Plant potato pieces now for plenty of spuds later
Most of us consider the potato something to fry, bake or boil and then smother with something else. In reality, this seemingly mundane vegetable has played an important role in the world’s development over the last 8,000 years.
The potato, all 3,500 varieties of them, began as a staple of the civilizations of the Andes Mountains of South America. The Incas worshipped them and derived their units of time from the length of time it took to cook a potato to different consistencies.
In the 1500s, the Spanish took them back to Europe where they fueled the agrarian revolution of the 1700s in northern Europe and set the stage for the Industrial Revolution a century later. Around 1845, the failure of the Irish potato crop three years in a row triggered the deaths of a million people and the migration of another two million.
Potatoes are planted in early spring from whole seed potatoes cut into smaller pieces with “eyes” or growing points or planted whole. They come in shades of red, white, pink, yellow, purple and blue and sizes from the huge baking spuds to small fingerlings just a few inches long. The varieties come with names like Yellow Finn, Candy Cane, Cowhorn and Russian Blue. Check out local nurseries now for the best selection.
To plant, dig a trench six to eight inches deep and three inches wide in good loose soil. Cut larger seed potatoes into two or three pieces, each with several large eyes, or plant smaller ones whole. The cut pieces need to air dry for a couple of days before planting.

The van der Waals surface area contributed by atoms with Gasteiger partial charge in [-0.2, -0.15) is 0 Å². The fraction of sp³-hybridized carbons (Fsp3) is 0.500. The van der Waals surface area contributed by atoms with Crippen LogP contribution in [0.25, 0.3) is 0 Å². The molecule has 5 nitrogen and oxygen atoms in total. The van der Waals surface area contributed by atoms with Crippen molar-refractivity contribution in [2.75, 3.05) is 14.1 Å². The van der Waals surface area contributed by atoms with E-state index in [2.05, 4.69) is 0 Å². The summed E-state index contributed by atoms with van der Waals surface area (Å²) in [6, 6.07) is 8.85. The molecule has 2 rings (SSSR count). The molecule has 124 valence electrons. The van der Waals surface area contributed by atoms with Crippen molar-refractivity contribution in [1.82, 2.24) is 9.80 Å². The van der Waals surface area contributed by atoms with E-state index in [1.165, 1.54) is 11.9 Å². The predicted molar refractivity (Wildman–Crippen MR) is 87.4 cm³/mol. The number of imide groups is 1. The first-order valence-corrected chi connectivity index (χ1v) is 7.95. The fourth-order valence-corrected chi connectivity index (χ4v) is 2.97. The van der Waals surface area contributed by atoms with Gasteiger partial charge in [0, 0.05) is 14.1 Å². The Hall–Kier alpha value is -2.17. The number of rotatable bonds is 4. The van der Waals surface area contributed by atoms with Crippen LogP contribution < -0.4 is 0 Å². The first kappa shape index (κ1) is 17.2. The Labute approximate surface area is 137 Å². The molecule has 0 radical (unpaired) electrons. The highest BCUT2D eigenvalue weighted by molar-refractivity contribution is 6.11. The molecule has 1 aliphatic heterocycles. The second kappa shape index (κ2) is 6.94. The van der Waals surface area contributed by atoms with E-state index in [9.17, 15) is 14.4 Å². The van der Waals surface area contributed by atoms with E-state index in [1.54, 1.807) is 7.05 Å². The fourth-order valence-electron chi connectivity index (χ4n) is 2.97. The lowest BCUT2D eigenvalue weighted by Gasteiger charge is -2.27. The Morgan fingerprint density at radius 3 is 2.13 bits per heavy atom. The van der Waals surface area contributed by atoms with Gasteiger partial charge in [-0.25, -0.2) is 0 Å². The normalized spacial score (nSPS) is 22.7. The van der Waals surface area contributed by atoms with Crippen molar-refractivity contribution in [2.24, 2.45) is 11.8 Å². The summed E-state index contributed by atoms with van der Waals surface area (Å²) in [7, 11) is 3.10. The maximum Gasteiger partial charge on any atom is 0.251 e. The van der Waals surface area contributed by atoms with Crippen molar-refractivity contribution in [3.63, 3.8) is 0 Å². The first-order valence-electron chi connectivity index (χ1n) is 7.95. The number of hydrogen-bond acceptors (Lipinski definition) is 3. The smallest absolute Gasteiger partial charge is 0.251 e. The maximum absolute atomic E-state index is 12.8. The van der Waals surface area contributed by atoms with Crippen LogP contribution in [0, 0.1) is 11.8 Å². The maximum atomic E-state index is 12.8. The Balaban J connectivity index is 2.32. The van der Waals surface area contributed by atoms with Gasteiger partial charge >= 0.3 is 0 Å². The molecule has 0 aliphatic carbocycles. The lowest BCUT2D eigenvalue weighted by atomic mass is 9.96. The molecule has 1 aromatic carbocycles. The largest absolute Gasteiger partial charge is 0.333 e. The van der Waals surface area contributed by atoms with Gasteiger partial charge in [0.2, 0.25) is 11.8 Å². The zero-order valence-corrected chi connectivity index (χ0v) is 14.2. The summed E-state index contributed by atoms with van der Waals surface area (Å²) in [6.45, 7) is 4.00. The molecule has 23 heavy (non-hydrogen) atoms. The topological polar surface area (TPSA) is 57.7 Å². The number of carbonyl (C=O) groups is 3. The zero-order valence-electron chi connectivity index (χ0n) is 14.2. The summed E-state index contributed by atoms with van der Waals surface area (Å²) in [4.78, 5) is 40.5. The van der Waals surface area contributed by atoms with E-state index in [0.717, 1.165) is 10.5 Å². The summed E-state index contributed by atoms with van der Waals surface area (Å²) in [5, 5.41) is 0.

Space the pieces about a foot apart in the trench and cover with two to four inches of soil. After the leaves have grown to about eight inches, hill soil up around the leaves, leaving about four inches exposed. Repeat this twice at two- to three-week intervals. The potatoes will form between the seed piece and the top of the mound. Supply a steady amount of water until the plants bloom then cut the water back by a third after bloom.
Potatoes can be grown under mulch in the garden or in large pots. Place the seed piece on or just below the surface of the ground or on a few inches of soil in the pot. Mulch with a six to 10-inch layer of straw, leaves or dried grass clippings. When the leaves reach eight inches, add more mulch at two- to three-week intervals until the plants bloom. Be sure to keep the potatoes fully covered with mulch to keep them from turning green.
New potatoes can be dug from the edges of the plant when it begins blooming while the whole crop can be dug when the tops of the plant die back. Dig carefully so you don’t damage the skins. Let the potatoes air dry for a few days and then store in a cool, dry and dark place.
Pat Munts is a Master Gardener who has gardened the same acre in Spokane Valley for 30 years. She can be reached by e-mail at pat@inlandnw gardening.com